Three Documents That No Estate Plan Should Be Without
As we embark on a new year, many physicians are taking inventory of their life and finances and setting goals with the intention of making this year better than the last. One particular area that many should consider reflecting upon is estate planning. This is the process of deciding for yourself, ahead of time, what you want to happen in the event of an untimely death, disability or health emergency.
Regardless of financial planning status, completing an estate plan should be near the top of the list. In the absence of clearly-stated wishes, assets will be dispersed according to the laws of the state of residence — these may not always line up with one’s most earnest intentions. It is important to create a meaningful legacy rather than inadvertently naming the IRS or creditors as your primary beneficiary because of a lack of planning.
While the nuances of estate planning are beyond the scope of a single article, an estate plan should contain, at minimum, these three integral documents: a will, power of attorney and healthcare directives.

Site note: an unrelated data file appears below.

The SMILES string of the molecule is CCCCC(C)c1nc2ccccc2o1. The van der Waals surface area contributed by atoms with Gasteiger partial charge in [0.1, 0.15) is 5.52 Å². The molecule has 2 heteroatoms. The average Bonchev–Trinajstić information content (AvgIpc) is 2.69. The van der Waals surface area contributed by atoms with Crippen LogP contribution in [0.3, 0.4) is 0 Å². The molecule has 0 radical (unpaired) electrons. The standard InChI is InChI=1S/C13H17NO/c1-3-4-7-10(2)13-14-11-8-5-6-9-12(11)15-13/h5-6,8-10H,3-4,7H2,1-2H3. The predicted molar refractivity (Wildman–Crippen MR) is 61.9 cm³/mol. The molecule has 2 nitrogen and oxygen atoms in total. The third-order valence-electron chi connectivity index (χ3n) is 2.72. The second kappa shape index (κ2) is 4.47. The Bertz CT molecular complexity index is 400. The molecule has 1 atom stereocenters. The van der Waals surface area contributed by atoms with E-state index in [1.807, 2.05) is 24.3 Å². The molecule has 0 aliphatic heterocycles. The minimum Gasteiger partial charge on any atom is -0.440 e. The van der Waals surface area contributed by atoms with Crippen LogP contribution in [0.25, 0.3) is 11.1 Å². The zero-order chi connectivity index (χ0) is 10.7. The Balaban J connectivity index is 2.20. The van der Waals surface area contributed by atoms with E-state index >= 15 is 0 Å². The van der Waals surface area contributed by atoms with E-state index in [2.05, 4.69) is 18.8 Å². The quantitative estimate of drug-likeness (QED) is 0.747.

A will can outlines where property is to go and, most importantly, nominate guardians of minor children in the event of death. However, simple wills cannot outline how, when or for what purposes money should be given to beneficiaries — the distributions will be outright. A will must go through the probate process before distributions can be made.
Powers of Attorney
A durable power of attorney allows a spouse or trusted individual to sign your name for you in the event that you are not able to under your own power. This empowers them to handle finances such as taxes, bills, bank accounts and real estate sales while the grantor of the power is incapacitated. In many states, powers of attorney can be “springing” i.e. take effect only in the event of an incapacitation or they can be effective immediately. Some institutions may ask clients to sign internal power of attorney forms for fear of liability.
Advanced directive and Healthcare Powers of Attorney documents outline how healthcare decisions should be addressed in the event of incapacity. A part of the health care directives is the HIPPA authorization, allowing the release of protected health information to those serving as healthcare powers of attorney. Advanced directives or living wills also provide direction regarding end-of-life decisions so loved ones serving as healthcare power of attorney are aware of wishes and are not left to make this difficult choice alone.
This article has been provided for informational purposes only and is not intended to be, nor should it be considered legal advice. Consult an appropriate legal professional regarding current laws and application to your particular situation. You should not make any decisions about any legal matter without first consulting with an attorney. This article is not intended to create, and receipt does not constitute an attorney-client relationship.